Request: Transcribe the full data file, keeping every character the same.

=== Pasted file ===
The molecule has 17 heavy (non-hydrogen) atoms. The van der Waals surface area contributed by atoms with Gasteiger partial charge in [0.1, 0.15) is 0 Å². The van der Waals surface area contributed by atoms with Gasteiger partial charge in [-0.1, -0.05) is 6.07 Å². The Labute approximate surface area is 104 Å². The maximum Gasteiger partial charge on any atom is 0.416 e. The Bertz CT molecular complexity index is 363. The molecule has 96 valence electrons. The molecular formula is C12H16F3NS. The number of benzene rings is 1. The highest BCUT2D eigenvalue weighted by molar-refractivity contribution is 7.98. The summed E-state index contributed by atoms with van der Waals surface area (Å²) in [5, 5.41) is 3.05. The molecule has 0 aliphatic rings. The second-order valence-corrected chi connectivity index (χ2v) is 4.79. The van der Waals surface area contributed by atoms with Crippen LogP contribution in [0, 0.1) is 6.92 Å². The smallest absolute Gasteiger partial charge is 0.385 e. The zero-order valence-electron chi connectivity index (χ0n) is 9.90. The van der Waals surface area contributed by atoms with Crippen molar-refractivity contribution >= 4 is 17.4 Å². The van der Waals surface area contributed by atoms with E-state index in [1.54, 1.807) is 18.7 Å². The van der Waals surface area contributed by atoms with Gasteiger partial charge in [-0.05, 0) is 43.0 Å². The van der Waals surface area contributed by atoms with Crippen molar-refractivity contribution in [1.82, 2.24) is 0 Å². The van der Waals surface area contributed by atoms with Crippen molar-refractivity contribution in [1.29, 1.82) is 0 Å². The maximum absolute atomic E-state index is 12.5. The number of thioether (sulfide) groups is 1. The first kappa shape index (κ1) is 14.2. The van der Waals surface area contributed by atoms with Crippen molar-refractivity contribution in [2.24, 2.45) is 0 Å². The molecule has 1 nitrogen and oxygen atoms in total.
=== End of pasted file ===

The molecule has 17 heavy (non-hydrogen) atoms. The van der Waals surface area contributed by atoms with Gasteiger partial charge in [0.1, 0.15) is 0 Å². The van der Waals surface area contributed by atoms with Gasteiger partial charge in [-0.1, -0.05) is 6.07 Å². The Labute approximate surface area is 104 Å². The maximum Gasteiger partial charge on any atom is 0.416 e. The Bertz CT molecular complexity index is 363. The molecule has 96 valence electrons. The molecular formula is C12H16F3NS. The number of benzene rings is 1. The highest BCUT2D eigenvalue weighted by molar-refractivity contribution is 7.98. The summed E-state index contributed by atoms with van der Waals surface area (Å²) in [5, 5.41) is 3.05. The molecule has 0 aliphatic rings. The second-order valence-corrected chi connectivity index (χ2v) is 4.79. The van der Waals surface area contributed by atoms with Crippen LogP contribution in [0, 0.1) is 6.92 Å². The smallest absolute Gasteiger partial charge is 0.385 e. The zero-order valence-electron chi connectivity index (χ0n) is 9.90. The van der Waals surface area contributed by atoms with Crippen molar-refractivity contribution >= 4 is 17.4 Å². The van der Waals surface area contributed by atoms with E-state index in [1.54, 1.807) is 18.7 Å². The van der Waals surface area contributed by atoms with Gasteiger partial charge in [-0.05, 0) is 43.0 Å². The van der Waals surface area contributed by atoms with Crippen molar-refractivity contribution in [1.82, 2.24) is 0 Å². The van der Waals surface area contributed by atoms with Crippen molar-refractivity contribution in [1.29, 1.82) is 0 Å². The maximum absolute atomic E-state index is 12.5. The number of thioether (sulfide) groups is 1. The first kappa shape index (κ1) is 14.2. The van der Waals surface area contributed by atoms with Crippen molar-refractivity contribution in [2.24, 2.45) is 0 Å². The molecule has 1 nitrogen and oxygen atoms in total.